Review: Yomawari Night Alone (PSVita, PC)

Available for the PlayStation Vita and Steam October 25, 2016, NIS America brings Yomawari: Night Alone to North America and Europe just in time for the Halloween season.

Poro and Sis are missing.  It is up to you, the protagonist, to go out into the night to find them. There are scary things in the night, but not knowing where Sis is feels even scarier.  You must explore your neighborhood and escape the scary things that go bump in the night.

The story is emotionally driven and becomes more than surviving the night to find your sister.  Through the story the protagonist must come to understand mortality. [SPOILER] The protagonists initial denial of her dog, Poro, dying at the beginning of the game and her inability to admit to her sister that the dog has died starts her journey. Most objects you encounter are related to death or the dead somehow -you are not just trying to survive the night, you are trying to come to terms with the reality of death that surrounds you.


Game play
Yomawari: Night Alone is a 2D, top down survival horror.  Armed with only a flashlight, you cannot fight any of the monsters you encounter but must try to outrun them or sneak by without them coming into contact with you. You have the option to “Hide” or “Run”, but your running meter is limited especially if the character is scared. Most times you’ll need to analyze how the monsters move in order to figure out how to avoid them. Game play is exploring, collecting objects, and puzzle solving.

Most events are fairly short, but worthwhile when  you encounter them.  The simplicity of the game play translates the vulnerability of you character so the player feels the terror of what surrounds your character.


The overall atmosphere of the game is eerie. The visible play area is a circumference of light around your character and whatever your flashlight illuminates.  You cannot rotate the camera, and quite often your vision will be obscured with the background; a tactic certain to make your heart pound a little bit because who knows what is lurking in the places you can’t see.  What makes the game stand out is the simple hand drawn 2D animation. Each monster is not elaborately drawn out but they still manage to feel very creepy.


The audio, or lack there of, sets the tone of the game.  Most background noise you hear is ambient noise (crickets/cicadas, electrical humming, etc), the character’s footsteps, and the heart rate system where the heart rate increases when ghosts/danger lurks nearby.  This makes the game one of those games that will have you jumping out of your seat if you’re in the dark with your headphones.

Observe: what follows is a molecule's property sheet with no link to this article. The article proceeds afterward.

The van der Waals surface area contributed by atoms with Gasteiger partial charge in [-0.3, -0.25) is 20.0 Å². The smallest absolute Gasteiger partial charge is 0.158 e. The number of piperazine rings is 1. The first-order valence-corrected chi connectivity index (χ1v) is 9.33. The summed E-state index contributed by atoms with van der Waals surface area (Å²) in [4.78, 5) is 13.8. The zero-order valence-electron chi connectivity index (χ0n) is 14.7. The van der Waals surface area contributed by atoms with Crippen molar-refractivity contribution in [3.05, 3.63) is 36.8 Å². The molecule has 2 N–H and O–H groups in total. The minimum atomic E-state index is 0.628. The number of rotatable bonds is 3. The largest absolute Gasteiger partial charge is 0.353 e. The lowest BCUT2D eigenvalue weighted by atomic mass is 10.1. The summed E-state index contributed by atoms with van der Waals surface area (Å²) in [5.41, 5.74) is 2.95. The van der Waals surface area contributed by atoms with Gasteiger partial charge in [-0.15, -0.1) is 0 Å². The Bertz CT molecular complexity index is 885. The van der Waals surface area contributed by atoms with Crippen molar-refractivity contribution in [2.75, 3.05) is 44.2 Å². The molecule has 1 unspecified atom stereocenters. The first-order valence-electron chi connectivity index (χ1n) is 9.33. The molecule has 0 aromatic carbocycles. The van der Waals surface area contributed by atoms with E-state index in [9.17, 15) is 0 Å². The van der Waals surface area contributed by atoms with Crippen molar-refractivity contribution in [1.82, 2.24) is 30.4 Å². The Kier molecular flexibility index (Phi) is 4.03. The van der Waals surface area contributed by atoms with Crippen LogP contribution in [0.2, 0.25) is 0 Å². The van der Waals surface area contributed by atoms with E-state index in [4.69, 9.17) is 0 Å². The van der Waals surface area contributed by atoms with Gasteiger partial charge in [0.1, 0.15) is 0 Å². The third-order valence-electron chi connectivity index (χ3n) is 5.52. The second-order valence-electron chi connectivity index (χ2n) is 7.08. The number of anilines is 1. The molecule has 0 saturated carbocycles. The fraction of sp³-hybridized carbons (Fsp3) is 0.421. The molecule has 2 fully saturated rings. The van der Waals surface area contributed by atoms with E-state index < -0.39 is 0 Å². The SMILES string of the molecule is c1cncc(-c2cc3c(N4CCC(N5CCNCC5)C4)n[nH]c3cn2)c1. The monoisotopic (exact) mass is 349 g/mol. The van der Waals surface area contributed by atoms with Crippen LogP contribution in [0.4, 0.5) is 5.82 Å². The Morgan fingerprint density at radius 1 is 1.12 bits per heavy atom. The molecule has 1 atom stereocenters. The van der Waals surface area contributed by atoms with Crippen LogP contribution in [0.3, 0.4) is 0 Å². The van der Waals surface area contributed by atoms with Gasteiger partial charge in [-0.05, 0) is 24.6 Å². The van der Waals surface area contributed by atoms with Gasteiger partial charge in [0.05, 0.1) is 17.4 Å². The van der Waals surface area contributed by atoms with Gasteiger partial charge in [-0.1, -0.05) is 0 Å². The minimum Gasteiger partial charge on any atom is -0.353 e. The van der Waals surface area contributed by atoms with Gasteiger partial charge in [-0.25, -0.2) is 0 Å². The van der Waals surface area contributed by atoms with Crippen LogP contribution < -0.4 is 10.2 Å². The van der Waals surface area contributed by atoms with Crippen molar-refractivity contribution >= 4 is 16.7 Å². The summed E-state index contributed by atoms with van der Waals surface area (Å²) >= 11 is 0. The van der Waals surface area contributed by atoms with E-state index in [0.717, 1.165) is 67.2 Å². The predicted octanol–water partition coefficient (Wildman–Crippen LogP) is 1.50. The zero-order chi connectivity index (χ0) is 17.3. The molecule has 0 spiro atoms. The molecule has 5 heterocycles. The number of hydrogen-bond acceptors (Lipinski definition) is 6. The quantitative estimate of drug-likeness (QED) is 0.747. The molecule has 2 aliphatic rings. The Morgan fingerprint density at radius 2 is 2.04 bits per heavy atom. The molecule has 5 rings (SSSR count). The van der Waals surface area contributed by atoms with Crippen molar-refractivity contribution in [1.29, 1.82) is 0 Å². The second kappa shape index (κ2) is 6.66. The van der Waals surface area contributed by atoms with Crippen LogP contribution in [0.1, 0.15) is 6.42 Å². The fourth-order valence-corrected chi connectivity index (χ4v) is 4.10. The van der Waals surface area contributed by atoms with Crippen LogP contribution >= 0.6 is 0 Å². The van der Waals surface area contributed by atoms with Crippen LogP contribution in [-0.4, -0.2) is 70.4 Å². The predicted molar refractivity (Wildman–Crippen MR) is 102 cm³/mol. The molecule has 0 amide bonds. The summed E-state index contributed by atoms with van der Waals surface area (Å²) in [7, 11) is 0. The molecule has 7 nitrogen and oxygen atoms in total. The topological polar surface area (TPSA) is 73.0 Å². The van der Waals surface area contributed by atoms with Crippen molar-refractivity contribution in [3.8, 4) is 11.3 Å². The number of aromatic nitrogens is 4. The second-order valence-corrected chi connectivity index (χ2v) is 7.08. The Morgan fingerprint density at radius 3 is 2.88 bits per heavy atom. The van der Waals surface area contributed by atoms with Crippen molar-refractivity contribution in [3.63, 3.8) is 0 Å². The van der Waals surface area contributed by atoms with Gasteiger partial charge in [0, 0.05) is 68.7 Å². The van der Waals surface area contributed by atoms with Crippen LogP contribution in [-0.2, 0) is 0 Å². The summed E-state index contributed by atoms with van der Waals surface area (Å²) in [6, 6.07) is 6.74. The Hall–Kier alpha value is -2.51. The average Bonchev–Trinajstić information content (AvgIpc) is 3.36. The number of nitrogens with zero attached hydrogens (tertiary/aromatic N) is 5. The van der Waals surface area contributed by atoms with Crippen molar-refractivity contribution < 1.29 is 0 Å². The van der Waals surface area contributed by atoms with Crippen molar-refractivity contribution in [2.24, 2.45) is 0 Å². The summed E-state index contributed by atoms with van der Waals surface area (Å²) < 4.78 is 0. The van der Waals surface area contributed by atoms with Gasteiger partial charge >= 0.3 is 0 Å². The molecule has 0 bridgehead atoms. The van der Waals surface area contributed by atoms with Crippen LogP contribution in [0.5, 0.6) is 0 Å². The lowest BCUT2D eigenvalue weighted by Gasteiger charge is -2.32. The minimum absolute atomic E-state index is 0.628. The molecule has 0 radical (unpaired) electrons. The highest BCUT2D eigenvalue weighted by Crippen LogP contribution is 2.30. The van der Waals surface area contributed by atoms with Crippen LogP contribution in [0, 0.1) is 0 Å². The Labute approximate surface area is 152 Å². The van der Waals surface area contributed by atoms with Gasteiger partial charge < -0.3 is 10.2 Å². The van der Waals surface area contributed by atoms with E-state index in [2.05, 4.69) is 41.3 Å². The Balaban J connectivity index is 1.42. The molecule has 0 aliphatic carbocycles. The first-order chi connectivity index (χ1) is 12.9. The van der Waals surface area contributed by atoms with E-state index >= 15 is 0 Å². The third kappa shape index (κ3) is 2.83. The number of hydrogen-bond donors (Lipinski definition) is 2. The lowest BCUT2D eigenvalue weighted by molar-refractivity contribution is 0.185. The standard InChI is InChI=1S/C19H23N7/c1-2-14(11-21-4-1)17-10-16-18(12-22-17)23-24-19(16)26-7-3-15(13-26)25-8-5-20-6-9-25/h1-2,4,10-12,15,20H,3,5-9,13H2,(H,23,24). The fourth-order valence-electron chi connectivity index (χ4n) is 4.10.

Pros:  Each element (story, game play, audio, visual) work hand in hand with one another to create a chilling environment and one aspect of the game doesn’t over power the other. Even though it is simple, it gets is message across and still manages to pull out a few jump scares.  This is one game I feel better playing with the lights on without my headphones, but the experience is that much more enhanced with them on.

I feel an emotional connection with the main character; a little girl who loses her dog and then her older sister.  Her pure determination to find them drives the story forward, even when you (the player) don’t even want to go the end of the block because of what is waiting for you. I also enjoy that the mentality of a young girl remains in tact through story, especially with the collectible objects.  As you read through each description, you discover the character has attached an emotional meaning with each object, much like a child would do.

There’s a slight replay value for those who like collecting trophies and achievements. There are variety of collectibles to pick up; some in some pretty hard to get to places.  But, the completionist will find their way back into the neighborhood.


Cons: The game can be simple, or complicated.  The game doesn’t necessarily tell you where to go, but seasoned gamers can easily pick up which direction to go. The challenge is eliminated when the game allows you to keep important objects even after you have been caught by a ghost.  You don’t really have to go back and analyze the patterns of how the ghosts move since you can basically just run in, grab the object, die, and start at a nice cozy save point.

If you happen to miss the event spawn point, there will be a lot of back tracking and at times this can feel pretty tedious.

Yomawari: Night Alone is the perfect game for October or when you want a good scare.  It’s not gory, but it doesn’t need to be gory in order for you to feel the terror of the night.  With its quiet atmosphere, creepy creatures, and story Yomawari: Night Alone easily made it to the top of my Favorite Horror Game list. To get the most out of this title, play in the dark with your headphones; you’ll be jumping out of your seat a few times.

Will you be picking up this title? What if your favorite “scary” game? Let me know in the comments.

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